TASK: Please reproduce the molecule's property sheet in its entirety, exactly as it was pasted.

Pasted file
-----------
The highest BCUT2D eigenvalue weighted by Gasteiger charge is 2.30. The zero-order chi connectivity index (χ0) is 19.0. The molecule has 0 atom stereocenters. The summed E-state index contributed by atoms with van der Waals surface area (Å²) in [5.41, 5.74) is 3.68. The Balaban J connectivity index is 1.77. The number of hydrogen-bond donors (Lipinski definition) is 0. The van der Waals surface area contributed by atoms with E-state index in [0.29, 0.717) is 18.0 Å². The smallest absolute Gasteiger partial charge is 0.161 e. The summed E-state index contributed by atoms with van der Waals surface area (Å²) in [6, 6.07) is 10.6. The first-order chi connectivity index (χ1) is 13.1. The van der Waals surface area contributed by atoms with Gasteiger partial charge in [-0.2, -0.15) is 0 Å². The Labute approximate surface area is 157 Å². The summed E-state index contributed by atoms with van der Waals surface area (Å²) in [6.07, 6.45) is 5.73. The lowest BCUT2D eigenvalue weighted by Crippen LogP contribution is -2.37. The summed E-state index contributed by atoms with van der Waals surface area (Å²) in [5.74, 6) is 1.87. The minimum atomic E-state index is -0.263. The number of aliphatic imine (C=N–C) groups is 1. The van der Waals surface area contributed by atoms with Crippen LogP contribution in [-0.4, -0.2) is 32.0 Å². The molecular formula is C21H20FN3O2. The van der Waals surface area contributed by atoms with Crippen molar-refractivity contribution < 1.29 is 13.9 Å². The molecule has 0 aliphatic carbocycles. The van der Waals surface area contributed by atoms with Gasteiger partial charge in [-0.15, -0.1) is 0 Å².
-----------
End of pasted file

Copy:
The highest BCUT2D eigenvalue weighted by Gasteiger charge is 2.30. The zero-order chi connectivity index (χ0) is 19.0. The molecule has 0 atom stereocenters. The summed E-state index contributed by atoms with van der Waals surface area (Å²) in [5.41, 5.74) is 3.68. The Balaban J connectivity index is 1.77. The number of hydrogen-bond donors (Lipinski definition) is 0. The van der Waals surface area contributed by atoms with E-state index in [0.29, 0.717) is 18.0 Å². The smallest absolute Gasteiger partial charge is 0.161 e. The summed E-state index contributed by atoms with van der Waals surface area (Å²) in [6, 6.07) is 10.6. The first-order chi connectivity index (χ1) is 13.1. The van der Waals surface area contributed by atoms with Gasteiger partial charge in [-0.2, -0.15) is 0 Å². The Labute approximate surface area is 157 Å². The summed E-state index contributed by atoms with van der Waals surface area (Å²) in [6.07, 6.45) is 5.73. The lowest BCUT2D eigenvalue weighted by Crippen LogP contribution is -2.37. The summed E-state index contributed by atoms with van der Waals surface area (Å²) in [5.74, 6) is 1.87. The minimum atomic E-state index is -0.263. The number of aliphatic imine (C=N–C) groups is 1. The van der Waals surface area contributed by atoms with Crippen LogP contribution in [-0.4, -0.2) is 32.0 Å². The molecular formula is C21H20FN3O2. The van der Waals surface area contributed by atoms with Crippen molar-refractivity contribution < 1.29 is 13.9 Å². The molecule has 0 aliphatic carbocycles. The van der Waals surface area contributed by atoms with Gasteiger partial charge in [-0.15, -0.1) is 0 Å².